In a recent study, a staggering 71% of college students said they were battling burnout. Between the pandemic and the speed of information, we have a lot on our minds all the time.
With midterms, finals, and the stressors of college life on top of everything else, burnout almost becomes inevitable.
Adam Grant, Wharton's top-rated professor, best-selling author, and former NSLS Speaker Broadcast guest has been on a mission to end this college and work burnout crisis.
But what is burnout? In Adam Grant's podcast WorkLife, he dedicates an episode to this topic. In "Burnout Is Everyone's Problem," he dissects how burnout has seeped into our culture, while making sure to differentiate between "burnout" and "stress."
Stress is that overwhelming feeling that can be reduced through activities such as:
- Taking a relaxing vacation
- Listening to a calming playlist
- Taking a long walk
On the other hand, burnout is more aligned with anxiety and depression, and is often a symptom of long-repeated stress.
According to Grant, true burnout begins to interfere with how you function, leaving you with a feeling of being incapable of making any meaningful impact. In his own words:
"Deep breathing is a Band-Aid, not a repair."
Let's explore how you can begin to fix it.
Learn to Say No (and Become a Prioritizing Pro)
One of the most important things to keep in mind when avoiding burnout is to always be a self-advocate. This can relate to many aspects of your life, but it mostly means having the strength to say no.
Of course, you can't say no to writing that paper or taking that important exam. But you can say no to things that will open up more time for you to study.
When you're always saying yes, you take on more than you can handle and you won't be able to say yes to the really important things.
Saying no doesn't have to have a negative connotation. When you say no, you're prioritizing, which is simply a part of life. If you don't prioritize, you're putting your physical and mental health at risk, which is a major issue. In fact, 52% of Gen Z has been diagnosed with mental health issues.
The first thing to prioritize is your health, so learn to say no or learn to say, "I'll get to this later." Be open with others and communicate your wishes. It will slowly work to restore your brain and lift you out of burnout mode.
Have a Plan and Set Goals
By creating a to-do list with specific tasks and goals, you'll have greater success in your college studies and in your future career.
At the NSLS, realistic goal-setting is key to developing leadership skills and discovering what you truly want to do with your life.
During the Steps to Induction, members set SMART goals to fast-track their success. SMART is an acronym that stands for:
Setting SMART goals is a great way to create a foundation for your future and set pragmatic steps for checking items off your list.
For long-term, ambitious goals, PACT is great because it focuses on output. This goal-setting technique stands for:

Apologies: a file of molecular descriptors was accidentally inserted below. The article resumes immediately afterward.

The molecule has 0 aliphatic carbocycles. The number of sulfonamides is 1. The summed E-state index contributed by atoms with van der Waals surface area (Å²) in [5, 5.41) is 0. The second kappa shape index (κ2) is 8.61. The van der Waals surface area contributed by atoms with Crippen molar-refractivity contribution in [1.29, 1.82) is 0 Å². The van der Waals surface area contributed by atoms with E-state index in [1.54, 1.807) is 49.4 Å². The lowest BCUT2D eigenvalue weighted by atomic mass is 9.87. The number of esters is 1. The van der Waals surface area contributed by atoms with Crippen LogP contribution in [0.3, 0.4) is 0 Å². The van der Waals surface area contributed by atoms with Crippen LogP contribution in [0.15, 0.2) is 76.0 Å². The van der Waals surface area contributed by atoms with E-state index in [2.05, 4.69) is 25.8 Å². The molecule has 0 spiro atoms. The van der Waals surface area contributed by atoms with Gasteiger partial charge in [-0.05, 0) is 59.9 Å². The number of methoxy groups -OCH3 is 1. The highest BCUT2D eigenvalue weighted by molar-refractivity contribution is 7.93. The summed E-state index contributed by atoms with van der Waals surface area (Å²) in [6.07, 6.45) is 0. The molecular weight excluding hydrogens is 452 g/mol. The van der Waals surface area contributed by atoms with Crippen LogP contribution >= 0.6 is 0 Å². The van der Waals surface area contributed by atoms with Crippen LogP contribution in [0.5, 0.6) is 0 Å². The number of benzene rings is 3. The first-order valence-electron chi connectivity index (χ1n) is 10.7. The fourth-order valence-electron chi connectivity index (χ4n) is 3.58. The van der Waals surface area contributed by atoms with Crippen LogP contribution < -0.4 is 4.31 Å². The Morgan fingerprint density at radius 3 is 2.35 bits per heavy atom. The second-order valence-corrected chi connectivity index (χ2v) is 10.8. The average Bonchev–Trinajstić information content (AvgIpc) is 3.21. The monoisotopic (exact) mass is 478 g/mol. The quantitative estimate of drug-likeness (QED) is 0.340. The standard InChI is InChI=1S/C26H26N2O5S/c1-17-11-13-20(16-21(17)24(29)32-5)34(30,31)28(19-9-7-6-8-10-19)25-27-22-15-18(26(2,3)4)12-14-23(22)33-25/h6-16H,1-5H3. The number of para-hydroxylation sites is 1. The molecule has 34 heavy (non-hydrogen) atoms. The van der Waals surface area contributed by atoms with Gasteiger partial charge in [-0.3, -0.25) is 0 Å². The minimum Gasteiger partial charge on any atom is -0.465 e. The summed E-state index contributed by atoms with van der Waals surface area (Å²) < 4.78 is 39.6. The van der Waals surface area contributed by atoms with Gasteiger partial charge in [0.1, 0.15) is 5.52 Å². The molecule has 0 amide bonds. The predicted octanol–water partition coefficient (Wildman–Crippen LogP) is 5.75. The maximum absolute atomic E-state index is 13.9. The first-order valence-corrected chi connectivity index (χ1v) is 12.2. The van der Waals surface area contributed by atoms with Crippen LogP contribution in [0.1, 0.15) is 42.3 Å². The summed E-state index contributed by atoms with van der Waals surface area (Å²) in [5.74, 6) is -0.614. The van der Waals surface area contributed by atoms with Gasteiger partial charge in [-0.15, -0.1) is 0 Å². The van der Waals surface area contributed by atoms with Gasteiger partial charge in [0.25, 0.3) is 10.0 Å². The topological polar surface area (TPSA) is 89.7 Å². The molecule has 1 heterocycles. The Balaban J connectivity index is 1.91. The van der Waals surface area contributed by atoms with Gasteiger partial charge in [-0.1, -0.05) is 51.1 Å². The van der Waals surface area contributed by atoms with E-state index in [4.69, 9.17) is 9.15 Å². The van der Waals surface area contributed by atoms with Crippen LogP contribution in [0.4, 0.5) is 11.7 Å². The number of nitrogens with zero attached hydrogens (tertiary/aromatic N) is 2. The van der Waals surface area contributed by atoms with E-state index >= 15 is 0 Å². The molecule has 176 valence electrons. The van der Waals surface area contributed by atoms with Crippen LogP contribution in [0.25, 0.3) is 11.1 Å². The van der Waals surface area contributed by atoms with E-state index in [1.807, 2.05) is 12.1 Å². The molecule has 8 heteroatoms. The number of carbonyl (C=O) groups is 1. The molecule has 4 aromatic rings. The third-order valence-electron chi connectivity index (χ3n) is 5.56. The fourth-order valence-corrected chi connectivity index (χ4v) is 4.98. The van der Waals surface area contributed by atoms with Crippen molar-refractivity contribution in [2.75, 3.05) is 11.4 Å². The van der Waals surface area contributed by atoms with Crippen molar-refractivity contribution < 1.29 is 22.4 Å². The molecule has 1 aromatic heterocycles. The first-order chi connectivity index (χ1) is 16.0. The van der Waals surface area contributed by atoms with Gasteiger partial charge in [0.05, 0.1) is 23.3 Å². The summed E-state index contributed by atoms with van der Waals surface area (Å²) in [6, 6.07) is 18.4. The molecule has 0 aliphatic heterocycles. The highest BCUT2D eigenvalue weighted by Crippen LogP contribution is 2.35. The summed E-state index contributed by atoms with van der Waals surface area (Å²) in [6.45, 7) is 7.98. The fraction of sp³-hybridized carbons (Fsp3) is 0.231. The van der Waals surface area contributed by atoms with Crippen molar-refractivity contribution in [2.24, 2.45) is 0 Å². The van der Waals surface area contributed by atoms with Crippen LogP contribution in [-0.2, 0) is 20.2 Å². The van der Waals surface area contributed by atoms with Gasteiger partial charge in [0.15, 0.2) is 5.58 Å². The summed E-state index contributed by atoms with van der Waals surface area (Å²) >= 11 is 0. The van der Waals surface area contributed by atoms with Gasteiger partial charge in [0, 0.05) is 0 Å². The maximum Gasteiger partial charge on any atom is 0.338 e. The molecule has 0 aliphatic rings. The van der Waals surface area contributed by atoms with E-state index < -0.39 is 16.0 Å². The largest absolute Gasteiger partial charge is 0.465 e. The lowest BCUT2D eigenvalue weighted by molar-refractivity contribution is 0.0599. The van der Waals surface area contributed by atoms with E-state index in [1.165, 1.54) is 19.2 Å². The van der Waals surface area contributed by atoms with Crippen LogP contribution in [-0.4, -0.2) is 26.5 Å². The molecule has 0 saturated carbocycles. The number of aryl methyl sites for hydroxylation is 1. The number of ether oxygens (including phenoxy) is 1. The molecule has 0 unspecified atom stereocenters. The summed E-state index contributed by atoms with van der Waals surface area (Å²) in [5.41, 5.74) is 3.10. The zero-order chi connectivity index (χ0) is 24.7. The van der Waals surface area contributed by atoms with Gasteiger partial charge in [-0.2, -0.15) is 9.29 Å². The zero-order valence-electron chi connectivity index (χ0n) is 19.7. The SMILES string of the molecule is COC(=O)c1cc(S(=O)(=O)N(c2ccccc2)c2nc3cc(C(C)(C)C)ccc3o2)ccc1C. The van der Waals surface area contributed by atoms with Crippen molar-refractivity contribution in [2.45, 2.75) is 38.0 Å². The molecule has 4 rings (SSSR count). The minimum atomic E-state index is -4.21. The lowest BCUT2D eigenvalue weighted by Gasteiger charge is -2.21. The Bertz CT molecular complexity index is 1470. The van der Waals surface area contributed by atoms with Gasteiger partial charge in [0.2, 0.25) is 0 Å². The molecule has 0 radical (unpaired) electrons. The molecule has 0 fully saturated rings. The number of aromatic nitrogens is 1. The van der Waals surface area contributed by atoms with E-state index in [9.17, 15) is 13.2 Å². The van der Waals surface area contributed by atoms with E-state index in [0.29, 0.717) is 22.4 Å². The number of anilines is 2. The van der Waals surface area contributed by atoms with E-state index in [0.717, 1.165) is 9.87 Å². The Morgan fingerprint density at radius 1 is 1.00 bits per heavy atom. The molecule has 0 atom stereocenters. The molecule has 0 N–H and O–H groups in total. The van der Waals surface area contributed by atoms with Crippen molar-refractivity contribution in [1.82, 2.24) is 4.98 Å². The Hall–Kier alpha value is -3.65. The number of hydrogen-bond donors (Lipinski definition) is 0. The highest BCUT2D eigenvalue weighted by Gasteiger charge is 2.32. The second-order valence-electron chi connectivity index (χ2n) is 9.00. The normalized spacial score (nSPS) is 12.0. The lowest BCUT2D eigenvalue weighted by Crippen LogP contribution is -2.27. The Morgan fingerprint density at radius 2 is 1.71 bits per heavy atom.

If your goal is to run a marathon, a PACT goal would be to run a certain set of miles every single day in preparation for the main event.
This technique also encourages you to be able to change course if your original goal changes or seems out of reach. The key word of realistic goal-setting is, “realistic.”
Focus on Your Strengths
Being a one-trick pony doesn't have to be a bad thing. When you spread yourself too thin and take on a multitude of tasks all at once, you'll never fully capitalize on your natural strengths.
Discovering your top strengths can lead you to finding your dream job. By doubling down on your strengths, you're constantly improving upon the thing that makes you naturally talented. This provides a greater opportunity to stand out among your peers, especially in a competitive job market.
Try setting aside a set number of hours each week dedicated to tasks you don't do best. This way, you can compartmentalize and treat them more as items on a checklist and less like nagging tasks getting in the way of your future success.
Celebrate the Small Wins
We tend to set big goals for ourselves. If you're using the PACT method, your goal will be something far down the line and the steps to get there will take a while. It's easy to forget the small wins along the way if you're only looking in the distance.
To put it simply, celebrating small wins will make you feel good more often. As you approach your ultimate goal, you should acknowledge each step as you move forward. This can mean celebrating not only the great presentation you just gave, but also the work that went into it.
By acknowledging each small milestone, you're forcing yourself to feel that forward movement. This progress principle argues that celebrating small wins will give you the boost you need to take the next steps.
There are some great ways you can celebrate small wins. Here are some suggestions:
- Journal about your wins so you can literally see your progress
- Splurge on a nice meal at a restaurant you've wanted to try
- Take some time off, such as a personal day to relax
- Grab that coffee with a friend, and treat yourself to a snack
The key is acknowledging the progress that you're making.
Empathy Wins Every Time
When in doubt, be friendly and exude empathy. This goes a long way and it also has a way of circling back to you.
Expressing empathy produces hard-wired physiological effects that naturally calm us and strengthen our long-term sustainability. So, it becomes a benefit for both others and yourself.
Instead of spending extra time studying when you're feeling burnt out, exercise some self-empathy and rejuvenate the brain. You'll be better prepared to absorb the information later.
Feeling stressed and overwhelmed? Learn to overcome those feelings and gain some helpful insights in our article, How to Stop Self Sabotage by Rewiring Your Brain.